I just finished parent/teacher conferences and they made me wonder if I’m meeting the needs of my parents. There are some I really wanted to see, but they didn’t come. There are others who are so worried about everything that they create lots of anxiety for their kids. How do I manage such different kinds of involvement?
Managing Parental Involvement
You’ve brought to the surface a mindful reminder: learning will go beyond our walls and into all the spaces of our students’ lives, whether we plan on it or not. It can be overwhelming to consider the burgeoning number of learners you have when you start to bring families into the picture too.
Managing their diverse entry points into their children’s learning requires a lot of observation and careful attention. Yet, you are certainly equipped to work with parents using many of the same skills you’ve honed in the classroom with your students. Here are a few ways to help you frame your thinking about working with parents.
Focus on entry points and building relationships. Like students, our parents all have different entry points into school and learning. Some are hands-off, others are hands-on. Some base everything on their own experience in school, others are teachers themselves. Reach out to them in whatever way you can. I remember the semesters of sending personal invitations to parents and working with students to write postcards to parents in their native language.
Meet them where they are. Build relationships because you’re a careful listener, because you withhold judgment, because you don’t lead with defensiveness, but openness.
Remember that learning is systematic. Learning families helps me learn students and reminds me that it’s all systematic. The lever I push at school can pull one at home; the wheel that turns at home can wind the one in our classroom. But we can’t assume the child is the parent in intention or motivation, in perspective or disposition.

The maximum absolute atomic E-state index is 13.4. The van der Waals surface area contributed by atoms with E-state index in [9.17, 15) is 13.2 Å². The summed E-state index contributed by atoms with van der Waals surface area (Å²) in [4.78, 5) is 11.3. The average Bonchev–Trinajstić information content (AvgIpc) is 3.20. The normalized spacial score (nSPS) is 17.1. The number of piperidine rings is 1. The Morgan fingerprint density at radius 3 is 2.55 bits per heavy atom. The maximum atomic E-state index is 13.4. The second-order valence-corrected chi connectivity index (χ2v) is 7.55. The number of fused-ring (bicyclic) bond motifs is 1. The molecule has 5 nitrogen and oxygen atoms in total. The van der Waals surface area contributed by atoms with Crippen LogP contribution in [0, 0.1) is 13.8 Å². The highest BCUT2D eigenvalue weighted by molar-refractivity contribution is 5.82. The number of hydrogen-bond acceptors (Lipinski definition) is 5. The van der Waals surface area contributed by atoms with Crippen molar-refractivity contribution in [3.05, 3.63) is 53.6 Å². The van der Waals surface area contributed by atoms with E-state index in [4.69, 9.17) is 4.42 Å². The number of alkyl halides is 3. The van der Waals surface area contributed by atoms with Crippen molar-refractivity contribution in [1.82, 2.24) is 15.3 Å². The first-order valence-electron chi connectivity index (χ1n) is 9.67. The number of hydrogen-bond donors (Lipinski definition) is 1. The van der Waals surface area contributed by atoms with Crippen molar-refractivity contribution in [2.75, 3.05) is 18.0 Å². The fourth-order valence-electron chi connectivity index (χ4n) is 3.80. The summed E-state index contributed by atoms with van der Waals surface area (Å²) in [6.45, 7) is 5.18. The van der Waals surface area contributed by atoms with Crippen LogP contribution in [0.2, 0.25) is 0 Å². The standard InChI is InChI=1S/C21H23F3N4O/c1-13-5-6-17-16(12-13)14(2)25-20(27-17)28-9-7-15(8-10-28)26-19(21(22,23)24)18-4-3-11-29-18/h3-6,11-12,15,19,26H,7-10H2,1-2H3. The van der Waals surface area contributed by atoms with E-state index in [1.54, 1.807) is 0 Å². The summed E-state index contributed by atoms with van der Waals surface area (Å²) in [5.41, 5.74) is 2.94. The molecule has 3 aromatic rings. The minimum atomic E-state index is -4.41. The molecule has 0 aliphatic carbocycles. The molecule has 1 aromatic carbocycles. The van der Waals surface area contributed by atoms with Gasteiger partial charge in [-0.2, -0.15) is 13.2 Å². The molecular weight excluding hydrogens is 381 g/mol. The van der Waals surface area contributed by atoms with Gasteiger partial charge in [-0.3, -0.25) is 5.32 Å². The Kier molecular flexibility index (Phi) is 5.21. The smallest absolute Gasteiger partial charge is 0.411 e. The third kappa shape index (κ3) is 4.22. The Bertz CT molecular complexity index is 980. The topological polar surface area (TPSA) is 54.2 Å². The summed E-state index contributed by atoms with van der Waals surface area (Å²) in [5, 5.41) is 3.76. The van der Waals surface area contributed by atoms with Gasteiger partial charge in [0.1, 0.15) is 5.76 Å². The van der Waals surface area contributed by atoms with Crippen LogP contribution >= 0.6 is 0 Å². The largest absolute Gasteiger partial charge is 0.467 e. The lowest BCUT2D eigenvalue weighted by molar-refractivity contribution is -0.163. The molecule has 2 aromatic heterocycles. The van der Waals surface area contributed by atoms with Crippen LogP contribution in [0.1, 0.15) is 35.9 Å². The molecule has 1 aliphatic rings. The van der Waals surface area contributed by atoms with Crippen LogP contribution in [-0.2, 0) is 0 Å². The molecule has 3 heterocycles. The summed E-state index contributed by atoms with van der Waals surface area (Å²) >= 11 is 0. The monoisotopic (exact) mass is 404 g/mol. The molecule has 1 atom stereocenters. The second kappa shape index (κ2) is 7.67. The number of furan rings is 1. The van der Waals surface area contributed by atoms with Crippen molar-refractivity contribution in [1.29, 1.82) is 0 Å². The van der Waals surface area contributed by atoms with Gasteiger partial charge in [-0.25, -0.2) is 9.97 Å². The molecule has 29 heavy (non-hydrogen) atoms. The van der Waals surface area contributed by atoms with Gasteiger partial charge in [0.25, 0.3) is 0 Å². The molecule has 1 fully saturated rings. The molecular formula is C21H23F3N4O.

Learn what the “just right” amount of information is. And remember “just right” is different for all parents and we want to use information to expand learning, not stifle it.
I remember finding out that Sam’s mother religiously scrutinized all of his assignments before handing them in, which meant I needed to see him do more work in class. I remember finding out that Ben worked better with specific learning contracts outside of the school building that his father was very involved with. I remember discovering that Alex would suffer extreme consequences at home for missing assignments, so I couldn’t share grade details until they completely accurate, if I wanted him to trust me.
In each case, and the hundreds that have followed, I need to see each situation as unique and workable.
Know and be able to explain why you make instructional decisions. When we talk and work with parents, we have to maintain our teaching mindset. Our goal isn’t to defend what’s happening in our classrooms, our job is to teach why we deliberately make decisions. When we can explain how our instructional decisions matter to individual children, we can diffuse those occasions when parents are confused, jump to conclusions, or worry.
I find that many parents, especially those who are prone to worry and hyper-vigilance, just want to know that school is being fair to their student. Demystifying the learning process can go a long way to assuaging confusion or concern.
Believe they are doing the best they can. I fully believe every parent is sending the best child they can to school each day. So, whether you’re wishing there was more contact with one or more relief from another, we have to remember that the ends of the spectrum are usually more alike than different and when we lead with learning, we’re leading with students first.